Maryland’s top slots supporter, Gov. Martin O’Malley, berated Comptroller Peter Franchot on Wednesday for his vocal opposition to legalized gambling machines, chiding his Democratic foe for “throwing stones in a hypocritical way.”
O’Malley’s remarks came hours before Franchot attended the start of an anti-slots organization.
“The comptroller has had the wonderful luxury of sitting back and doing nothing to help us restore fiscal responsibility while throwing stones in a hypocritical way at the one piece of this, the 25 percent that is slots — a measure that he once himself voted for,” O’Malley said. “But he’s not at all ever troubled by his inherent contradictions, and he never saw two sides of an issue that he couldn’t be simultaneously in favor of.”
Franchot is on the steering committee of Marylanders United to Stop Slots, a nonprofit coalition that kicked off a grassroots campaign Wednesday to defeat a November referendum on legalizing 15,000 slot machines at five locations in Baltimore and Allegany, Anne Arundel, Cecil and Worcester counties.
A former Montgomery County state delegate, Franchot supported a constitutional amendment in 2001 to fund public education through slot machines, with a provision that would prohibit an expansion into casinos.
Wednesday, he called O’Malley’s remarks unfortunate.
“I don’t think there has been a more consistent opponent to slots in the last seven years than myself,” he said.
The governor said slot machines are essential to balancing the state’s budget, potentially generating $800 million in annual tax revenue.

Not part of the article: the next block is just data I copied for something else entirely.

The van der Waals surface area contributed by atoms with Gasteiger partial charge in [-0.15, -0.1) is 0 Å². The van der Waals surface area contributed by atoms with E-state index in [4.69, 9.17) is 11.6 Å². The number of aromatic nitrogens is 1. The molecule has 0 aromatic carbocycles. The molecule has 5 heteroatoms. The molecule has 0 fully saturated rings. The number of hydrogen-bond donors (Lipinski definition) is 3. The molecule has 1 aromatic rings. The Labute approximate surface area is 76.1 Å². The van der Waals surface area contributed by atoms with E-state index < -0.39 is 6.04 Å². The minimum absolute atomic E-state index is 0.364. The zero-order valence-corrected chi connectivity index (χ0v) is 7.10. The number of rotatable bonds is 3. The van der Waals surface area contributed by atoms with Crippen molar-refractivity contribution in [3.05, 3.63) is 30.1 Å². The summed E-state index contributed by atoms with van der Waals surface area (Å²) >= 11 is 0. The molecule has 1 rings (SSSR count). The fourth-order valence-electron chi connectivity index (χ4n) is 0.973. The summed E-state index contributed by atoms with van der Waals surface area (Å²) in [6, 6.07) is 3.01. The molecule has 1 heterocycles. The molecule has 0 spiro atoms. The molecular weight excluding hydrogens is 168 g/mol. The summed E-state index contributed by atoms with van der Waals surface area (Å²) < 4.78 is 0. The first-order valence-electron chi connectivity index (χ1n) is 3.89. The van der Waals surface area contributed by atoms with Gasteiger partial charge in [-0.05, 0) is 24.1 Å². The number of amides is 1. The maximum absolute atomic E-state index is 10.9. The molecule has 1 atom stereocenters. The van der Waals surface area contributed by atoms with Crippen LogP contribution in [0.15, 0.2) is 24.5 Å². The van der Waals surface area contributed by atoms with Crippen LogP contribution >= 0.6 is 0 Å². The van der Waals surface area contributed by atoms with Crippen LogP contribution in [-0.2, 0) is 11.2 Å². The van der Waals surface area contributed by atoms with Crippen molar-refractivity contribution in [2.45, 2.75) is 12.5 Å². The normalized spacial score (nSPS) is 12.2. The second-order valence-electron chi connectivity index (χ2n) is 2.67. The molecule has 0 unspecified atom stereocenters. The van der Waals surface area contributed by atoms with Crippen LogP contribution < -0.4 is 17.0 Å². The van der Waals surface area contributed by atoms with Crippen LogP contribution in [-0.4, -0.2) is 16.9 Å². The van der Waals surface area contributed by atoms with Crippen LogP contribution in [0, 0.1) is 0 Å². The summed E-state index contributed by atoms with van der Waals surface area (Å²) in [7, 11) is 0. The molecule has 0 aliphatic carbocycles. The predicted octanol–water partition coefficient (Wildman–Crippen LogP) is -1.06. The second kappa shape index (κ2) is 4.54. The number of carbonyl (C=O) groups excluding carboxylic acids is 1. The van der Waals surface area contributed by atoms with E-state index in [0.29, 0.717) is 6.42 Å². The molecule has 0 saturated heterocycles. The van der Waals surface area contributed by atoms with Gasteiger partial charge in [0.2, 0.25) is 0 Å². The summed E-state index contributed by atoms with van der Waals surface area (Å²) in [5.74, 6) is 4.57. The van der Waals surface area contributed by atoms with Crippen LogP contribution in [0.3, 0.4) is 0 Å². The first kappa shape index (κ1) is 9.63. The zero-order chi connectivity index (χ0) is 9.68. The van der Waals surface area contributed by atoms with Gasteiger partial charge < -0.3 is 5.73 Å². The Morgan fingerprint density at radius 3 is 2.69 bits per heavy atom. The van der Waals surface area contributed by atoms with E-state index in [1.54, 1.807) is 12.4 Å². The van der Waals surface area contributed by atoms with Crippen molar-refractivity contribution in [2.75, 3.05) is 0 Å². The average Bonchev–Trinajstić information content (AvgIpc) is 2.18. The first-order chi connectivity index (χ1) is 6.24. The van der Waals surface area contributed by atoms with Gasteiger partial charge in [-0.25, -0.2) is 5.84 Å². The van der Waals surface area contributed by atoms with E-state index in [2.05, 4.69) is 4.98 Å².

He said the state is losing tax dollars to machines in the neighboring states of Pennsylvania, Delaware and West Virginia.
But slots opponents such as Barbara Knickelbein, president of NO Casino Maryland, called the machines a regressive tax that carries expensive side effects, including organized crime, prostitution and foreclosure. The referendum is scheduled Nov. 4.
“On November 5, we can celebrate and pound the last nail in the coffin of the 800-pound gorilla that’s been knocking on our door since 1993,” Knickelbein said.
Political watchdogs have speculated the referendum could prove an unofficial gubernatorial primary between O’Malley and Franchot. Members of Franchot’s campaign staff attended and videotaped Wednesday’s launch, and the comptroller later released a statement decrying what was called O’Malley’s attack.